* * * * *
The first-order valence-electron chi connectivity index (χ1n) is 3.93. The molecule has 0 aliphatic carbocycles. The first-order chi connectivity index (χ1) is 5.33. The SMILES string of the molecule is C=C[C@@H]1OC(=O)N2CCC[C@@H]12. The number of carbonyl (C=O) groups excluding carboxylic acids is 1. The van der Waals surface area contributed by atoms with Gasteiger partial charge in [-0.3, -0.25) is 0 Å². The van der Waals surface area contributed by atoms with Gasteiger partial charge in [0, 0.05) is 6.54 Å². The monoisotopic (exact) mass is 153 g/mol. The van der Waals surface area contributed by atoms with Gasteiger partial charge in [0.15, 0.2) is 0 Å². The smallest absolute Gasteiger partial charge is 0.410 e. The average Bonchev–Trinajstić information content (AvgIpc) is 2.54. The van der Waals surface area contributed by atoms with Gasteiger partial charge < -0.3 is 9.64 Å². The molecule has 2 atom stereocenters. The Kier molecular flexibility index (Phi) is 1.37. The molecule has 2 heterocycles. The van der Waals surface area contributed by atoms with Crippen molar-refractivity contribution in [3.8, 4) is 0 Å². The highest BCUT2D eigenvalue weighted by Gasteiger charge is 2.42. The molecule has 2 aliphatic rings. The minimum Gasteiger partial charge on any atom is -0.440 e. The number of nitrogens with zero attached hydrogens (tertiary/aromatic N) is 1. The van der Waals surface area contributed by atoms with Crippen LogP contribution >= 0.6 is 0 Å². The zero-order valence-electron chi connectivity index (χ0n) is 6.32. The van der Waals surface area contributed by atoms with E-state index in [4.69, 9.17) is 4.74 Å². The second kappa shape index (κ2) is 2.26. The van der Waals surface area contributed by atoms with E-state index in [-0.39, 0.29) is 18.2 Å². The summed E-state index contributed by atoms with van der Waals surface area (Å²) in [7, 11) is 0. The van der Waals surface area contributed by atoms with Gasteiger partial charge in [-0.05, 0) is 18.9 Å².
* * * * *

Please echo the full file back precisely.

The first-order valence-electron chi connectivity index (χ1n) is 3.93. The molecule has 0 aliphatic carbocycles. The first-order chi connectivity index (χ1) is 5.33. The SMILES string of the molecule is C=C[C@@H]1OC(=O)N2CCC[C@@H]12. The number of carbonyl (C=O) groups excluding carboxylic acids is 1. The van der Waals surface area contributed by atoms with Gasteiger partial charge in [-0.3, -0.25) is 0 Å². The van der Waals surface area contributed by atoms with Gasteiger partial charge in [0, 0.05) is 6.54 Å². The monoisotopic (exact) mass is 153 g/mol. The van der Waals surface area contributed by atoms with Gasteiger partial charge in [0.15, 0.2) is 0 Å². The smallest absolute Gasteiger partial charge is 0.410 e. The average Bonchev–Trinajstić information content (AvgIpc) is 2.54. The van der Waals surface area contributed by atoms with Gasteiger partial charge < -0.3 is 9.64 Å². The molecule has 2 atom stereocenters. The Kier molecular flexibility index (Phi) is 1.37. The molecule has 2 heterocycles. The van der Waals surface area contributed by atoms with Crippen molar-refractivity contribution in [3.8, 4) is 0 Å². The highest BCUT2D eigenvalue weighted by Gasteiger charge is 2.42. The molecule has 2 aliphatic rings. The minimum Gasteiger partial charge on any atom is -0.440 e. The number of nitrogens with zero attached hydrogens (tertiary/aromatic N) is 1. The van der Waals surface area contributed by atoms with Crippen LogP contribution >= 0.6 is 0 Å². The zero-order valence-electron chi connectivity index (χ0n) is 6.32. The van der Waals surface area contributed by atoms with E-state index in [4.69, 9.17) is 4.74 Å². The second kappa shape index (κ2) is 2.26. The van der Waals surface area contributed by atoms with E-state index in [-0.39, 0.29) is 18.2 Å². The summed E-state index contributed by atoms with van der Waals surface area (Å²) in [7, 11) is 0. The van der Waals surface area contributed by atoms with Gasteiger partial charge in [-0.05, 0) is 18.9 Å².